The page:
Owners of patents, trade marks and registered designs are increasingly being targeted by unscrupulous organisations with fake invoices and unethical business practices. It is important that you and your accounting teams are alert to this.
Check that invoice!
Being an IP owner means that you will be required to pay annuities. These are payable every year for patents and every 10 years for trade marks. Increasingly, we are seeing pseudo (unsolicited) invoices being sent directly to rights holders, and it is important that these are not paid. If annuities are handled by your attorney, you should alert them directly to the receipt of these invoices. If you inadvertently pay these invoices, it may result in duplicate payments by your authorised agent (your attorney). The worst case scenario is that if you pay one of these invoices, you may find that subsequent annuity payments are not processed and your rights may cease.
Organisations that have been known to be active in this area include:
- Commercial Centre for Industry and Trade (Switzerland).
- Company for Economic Publications Ltd (Austria).
- Company for Publications and Information Anstalt (Liechtenstein).
- Edition The Marks KFT (Hungary).
- European Institute for Economy and Commerce (Belgium).
- FOIP Federated Institute for Patent and Trademark Registry (USA).
- Globus Edition SL (Spain).
- INFOCOM (Switzerland).
- Institute of Commerce, Trade and Commerce (Switzerland).
- International Patent and Trademark Agency (Czech Republic).
- International Patent and Trademark Register (Germany).
- IP Data s.r.o (Czech Republic).
- IPT Patents.
- IT & TAG (Switzerland).
- Objective Concept (France).
- Patent & Trademark Office Pty Ltd (Melbourne, Vic, Australia).
- Patent & Trademark Organisation LLC (based in the USA with a street address in Melbourne).
- Register of International Patents and Trademarks TM Collection (Hungary).
- TM-Edition Ltd. (Hungary).
- TM Worldwide (Hungary).
- Trade Mark Publishers (based in Austria with a street address in Sydney).
- Trademark & Patent Publications (based in Poland with a street address in Sydney).
- UPTS – Universal Patents and Trademarks Service s.r.o (Czech Republic).
- World Patents Trademarks WIPT s.r.o (Czech Republic).
- ZDR-Datenregister GmbH (Germany).
- WORTA – World Organisation for Trademarks.
Below is an example of an invoice from Patent & Trademark Office Pty Ltd.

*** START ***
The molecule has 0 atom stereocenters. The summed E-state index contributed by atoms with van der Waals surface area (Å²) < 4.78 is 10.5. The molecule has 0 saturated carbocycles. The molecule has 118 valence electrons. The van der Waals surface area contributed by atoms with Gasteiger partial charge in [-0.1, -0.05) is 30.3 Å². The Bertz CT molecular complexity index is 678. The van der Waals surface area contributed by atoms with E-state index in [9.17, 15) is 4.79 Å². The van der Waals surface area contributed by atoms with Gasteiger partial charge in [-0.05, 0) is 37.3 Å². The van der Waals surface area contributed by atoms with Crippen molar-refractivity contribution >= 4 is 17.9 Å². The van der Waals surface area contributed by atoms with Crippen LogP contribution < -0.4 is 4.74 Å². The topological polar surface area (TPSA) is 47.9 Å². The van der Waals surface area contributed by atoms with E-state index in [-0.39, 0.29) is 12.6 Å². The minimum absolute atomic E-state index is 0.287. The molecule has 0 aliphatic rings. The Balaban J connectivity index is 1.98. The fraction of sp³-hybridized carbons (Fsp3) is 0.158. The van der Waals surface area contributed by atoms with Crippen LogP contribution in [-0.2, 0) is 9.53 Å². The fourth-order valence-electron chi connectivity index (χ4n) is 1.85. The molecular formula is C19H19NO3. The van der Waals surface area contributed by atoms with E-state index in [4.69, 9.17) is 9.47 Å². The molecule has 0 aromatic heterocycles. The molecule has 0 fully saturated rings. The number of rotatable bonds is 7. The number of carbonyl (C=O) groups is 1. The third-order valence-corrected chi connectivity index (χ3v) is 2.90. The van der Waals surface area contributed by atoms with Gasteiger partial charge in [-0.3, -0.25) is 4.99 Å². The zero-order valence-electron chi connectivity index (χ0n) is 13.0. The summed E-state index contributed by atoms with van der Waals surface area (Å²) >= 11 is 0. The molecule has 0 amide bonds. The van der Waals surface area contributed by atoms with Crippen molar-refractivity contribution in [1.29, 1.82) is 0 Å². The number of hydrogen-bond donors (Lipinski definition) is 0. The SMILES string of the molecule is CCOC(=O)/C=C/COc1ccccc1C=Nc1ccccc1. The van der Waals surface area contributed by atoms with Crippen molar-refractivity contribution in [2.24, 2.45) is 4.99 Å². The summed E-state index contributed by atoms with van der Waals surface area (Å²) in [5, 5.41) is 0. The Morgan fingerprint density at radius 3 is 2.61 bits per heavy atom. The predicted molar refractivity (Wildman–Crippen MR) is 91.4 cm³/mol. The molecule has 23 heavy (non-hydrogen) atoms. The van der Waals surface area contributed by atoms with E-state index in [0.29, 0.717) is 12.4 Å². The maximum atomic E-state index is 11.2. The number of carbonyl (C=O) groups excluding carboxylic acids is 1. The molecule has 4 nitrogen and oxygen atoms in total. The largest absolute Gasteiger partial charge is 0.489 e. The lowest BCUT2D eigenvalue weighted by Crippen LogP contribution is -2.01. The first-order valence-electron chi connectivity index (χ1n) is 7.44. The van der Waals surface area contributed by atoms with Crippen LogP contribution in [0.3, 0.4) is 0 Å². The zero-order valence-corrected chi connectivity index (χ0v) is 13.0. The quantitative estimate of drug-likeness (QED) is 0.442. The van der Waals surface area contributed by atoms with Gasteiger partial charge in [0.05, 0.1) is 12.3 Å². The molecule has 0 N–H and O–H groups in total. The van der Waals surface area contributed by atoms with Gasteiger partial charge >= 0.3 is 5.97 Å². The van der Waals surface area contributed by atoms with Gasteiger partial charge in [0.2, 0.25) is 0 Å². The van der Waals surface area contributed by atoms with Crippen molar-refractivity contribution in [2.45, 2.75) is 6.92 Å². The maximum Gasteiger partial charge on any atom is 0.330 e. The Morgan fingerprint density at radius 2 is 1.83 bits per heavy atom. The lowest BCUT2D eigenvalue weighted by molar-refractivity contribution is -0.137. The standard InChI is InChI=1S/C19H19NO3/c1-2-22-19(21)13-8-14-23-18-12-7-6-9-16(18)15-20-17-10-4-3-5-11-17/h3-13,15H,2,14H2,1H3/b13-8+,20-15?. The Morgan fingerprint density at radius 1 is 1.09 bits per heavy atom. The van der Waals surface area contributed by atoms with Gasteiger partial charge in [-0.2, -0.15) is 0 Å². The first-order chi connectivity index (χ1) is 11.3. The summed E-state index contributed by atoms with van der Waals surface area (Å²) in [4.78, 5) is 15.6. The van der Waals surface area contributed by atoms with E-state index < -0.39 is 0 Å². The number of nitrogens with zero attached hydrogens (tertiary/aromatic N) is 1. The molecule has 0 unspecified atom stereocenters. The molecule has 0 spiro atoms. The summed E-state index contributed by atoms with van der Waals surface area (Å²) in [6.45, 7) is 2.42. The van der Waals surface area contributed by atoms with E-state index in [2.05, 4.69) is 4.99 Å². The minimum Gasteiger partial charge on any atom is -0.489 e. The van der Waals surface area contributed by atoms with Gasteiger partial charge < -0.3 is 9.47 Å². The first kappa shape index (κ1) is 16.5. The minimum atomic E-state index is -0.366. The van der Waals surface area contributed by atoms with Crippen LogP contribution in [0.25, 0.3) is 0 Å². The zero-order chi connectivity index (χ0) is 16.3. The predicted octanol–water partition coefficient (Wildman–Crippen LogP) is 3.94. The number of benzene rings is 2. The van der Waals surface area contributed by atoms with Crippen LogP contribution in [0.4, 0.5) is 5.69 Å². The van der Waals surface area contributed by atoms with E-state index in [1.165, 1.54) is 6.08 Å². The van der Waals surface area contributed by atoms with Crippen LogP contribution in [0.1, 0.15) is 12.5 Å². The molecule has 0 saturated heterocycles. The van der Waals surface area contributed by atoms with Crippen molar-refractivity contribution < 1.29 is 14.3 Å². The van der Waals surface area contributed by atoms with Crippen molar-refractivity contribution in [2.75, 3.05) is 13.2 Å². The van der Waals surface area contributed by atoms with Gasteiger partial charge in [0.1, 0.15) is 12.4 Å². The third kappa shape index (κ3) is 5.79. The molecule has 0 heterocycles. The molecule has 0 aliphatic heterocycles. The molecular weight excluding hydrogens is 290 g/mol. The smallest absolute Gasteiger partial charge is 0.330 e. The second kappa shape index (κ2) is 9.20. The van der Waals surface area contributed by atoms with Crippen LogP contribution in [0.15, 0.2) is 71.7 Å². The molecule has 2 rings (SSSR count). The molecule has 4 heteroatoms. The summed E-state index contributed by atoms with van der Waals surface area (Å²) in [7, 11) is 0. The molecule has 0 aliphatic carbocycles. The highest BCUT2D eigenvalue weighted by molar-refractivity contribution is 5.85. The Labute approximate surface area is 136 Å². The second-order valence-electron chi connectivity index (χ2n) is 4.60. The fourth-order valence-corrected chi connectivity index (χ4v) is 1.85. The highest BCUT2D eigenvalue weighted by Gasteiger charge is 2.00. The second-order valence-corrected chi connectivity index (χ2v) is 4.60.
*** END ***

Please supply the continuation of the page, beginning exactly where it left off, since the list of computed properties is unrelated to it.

Another area where organisations are active is in supposed ‘monitoring services’, which include requests that offer to ‘monitor’ your IP right. For example, they may offer to monitor whether your trade mark is being used as a domain name or whether identical trade mark applications are made in particular countries. These services may indeed be commercial and legitimate offerings however, many are not. You may also receive requests to monitor and alert you when renewals on particular patents or trade marks are due. Again, some services may be legitimate but many are not. If your IP is being managed by an attorney firm, they will have a sophisticated annuity reminder system that is tied in with your entire IP portfolio.
We have also seen an increase in offers to list your IP on a ‘register’. These supposed ‘registers’ are usually based outside of Australia and make elaborate claims about the ‘need’ to be listed on these ‘registers’ to effectively protect your IP. These additional ‘registers’ are simply money making exercises and provide no additional legal protection. Once you have registered your IP in another country, it will exist on that country’s publicly accessible official register. This is automatic and a standard part of the patent or trade mark application process.
If you are the owner of a registered trade mark, you may receive unsolicited letters alerting you to domain names which contain your registered trade mark. The letters often request that you engage them to undertake investigations or to acquire the alleged domain names. While domain names may be an important part of your trade mark strategy, it is important not to react to these alleged threats. If such domain name registrations exist and affect your rights, there may be other avenues available to stop or secure the domain name.
Protect yourself from scams
As official registers of IP rights are publicly available around the world, unscrupulous organisations can mine the information and create mass mail outs offering bogus or worthless services. The only way you can protect yourself is to be vigilant and ensure that those who handle IP correspondence in your organisation, particularly accounting teams, are aware of these scams. If you receive any of these correspondences, please contact your attorney who will be able to advise you further.